Last year I went to my first National Hockey League game. It was at Madison Square Garden, the New York Rangers played the New York Islanders. I always wanted to see hockey live but never got around to it. I thought it would be fun; it always seemed interesting on television. I seriously underestimated it. The game was awesome. The speed, the collisions, the random chants, the way the crowd comes alive during a good scoring chance; hockey has a unique pace that draws you in. Unfortunately, it looks like I will not be experiencing the thrills of NHL games anytime soon.
The NHL locked out its players at midnight on Sunday, September 16, 2012. The NHL could not have made a bigger mistake.
By imposing a player lockout, the NHL is killing all the momentum it created during the thrilling 2011-12 season. If the work stoppage goes on for an extended amount of time, the magical run by goaltender Jonathan Quick and the Los Angeles Kings to win the Stanley Cup will be a distant memory. The NHL has a chance to build on a great season and cultivate what it so desperately needs: new fans. Hockey needs to capture the attention of people like me: mid 30s with a family, a decent job, internet access, and cable television. Prior to last year, I never went to a hockey game. I never checked my phone for NHL scores. I never watched an entire Stanley Cup playoff game. I never read articles about NHL free agents. After a few months I had an irrational hatred for the New Jersey Devils. This lockout may insure that I never do those things again.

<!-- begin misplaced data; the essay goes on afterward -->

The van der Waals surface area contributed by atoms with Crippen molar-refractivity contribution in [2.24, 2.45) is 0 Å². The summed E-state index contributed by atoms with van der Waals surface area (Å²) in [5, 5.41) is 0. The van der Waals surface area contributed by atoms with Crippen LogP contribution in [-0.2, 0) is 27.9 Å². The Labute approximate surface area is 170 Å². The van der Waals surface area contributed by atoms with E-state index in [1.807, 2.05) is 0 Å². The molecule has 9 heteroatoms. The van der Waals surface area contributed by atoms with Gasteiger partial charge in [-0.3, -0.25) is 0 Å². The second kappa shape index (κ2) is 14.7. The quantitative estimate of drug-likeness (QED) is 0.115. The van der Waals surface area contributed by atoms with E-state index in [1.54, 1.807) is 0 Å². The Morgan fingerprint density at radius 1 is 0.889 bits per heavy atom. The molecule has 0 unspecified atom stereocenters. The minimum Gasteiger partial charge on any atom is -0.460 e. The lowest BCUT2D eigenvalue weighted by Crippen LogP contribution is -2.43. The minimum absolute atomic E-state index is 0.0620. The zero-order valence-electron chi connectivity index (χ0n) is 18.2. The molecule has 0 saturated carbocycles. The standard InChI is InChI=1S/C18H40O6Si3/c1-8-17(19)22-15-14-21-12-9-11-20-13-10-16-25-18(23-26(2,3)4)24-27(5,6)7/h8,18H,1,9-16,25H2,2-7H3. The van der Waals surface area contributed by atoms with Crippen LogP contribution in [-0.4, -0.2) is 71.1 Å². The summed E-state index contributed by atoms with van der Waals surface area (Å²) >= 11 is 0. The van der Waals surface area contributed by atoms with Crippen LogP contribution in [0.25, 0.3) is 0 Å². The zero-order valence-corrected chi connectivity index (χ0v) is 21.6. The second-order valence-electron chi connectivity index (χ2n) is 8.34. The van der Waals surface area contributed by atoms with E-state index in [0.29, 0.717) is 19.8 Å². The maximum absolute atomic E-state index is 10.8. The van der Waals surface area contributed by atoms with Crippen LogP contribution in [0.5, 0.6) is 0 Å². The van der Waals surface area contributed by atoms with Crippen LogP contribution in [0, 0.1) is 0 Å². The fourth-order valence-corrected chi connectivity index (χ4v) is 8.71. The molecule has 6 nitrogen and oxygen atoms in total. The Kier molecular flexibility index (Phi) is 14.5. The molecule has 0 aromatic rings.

What the NHL must realize that for many American sports fans, hockey is a distant fourth choice. The National Football League is king, in 2011 nine of the top ten television shows were football related programs. In 2011, Major League Baseball had its highest attendance since 2008. The 2012 NBA Finals had its highest television ratings since 2004. In a era where consumers have endless options for entertainment and when football (both college and pro) and the NBA are your direct competition for disposable income, shutting down the league indefinably is not a good strategy.
I am sure commissioner Gary Bettman is an intelligent businessman. In the past two NHL lockouts, the league has gained major concessions from the players and Bettman probably believes he can score another victory for the owners. He may look at the recent NBA and NFL lockouts, how well those leagues recovered from those work stoppages, and thinks the backlash from a lockout will be minimal. However, the NHL isn’t the NFL, the dominant brand in the sports industry. The NHL isn’t the NBA, which features a host of internationally recognizable stars. The NHL isn’t Major League Baseball, a league that is entrenched in American history.
No hockey, while an exciting sport, is an afterthought to the American sports fan. This lockout threatens to keep it that way.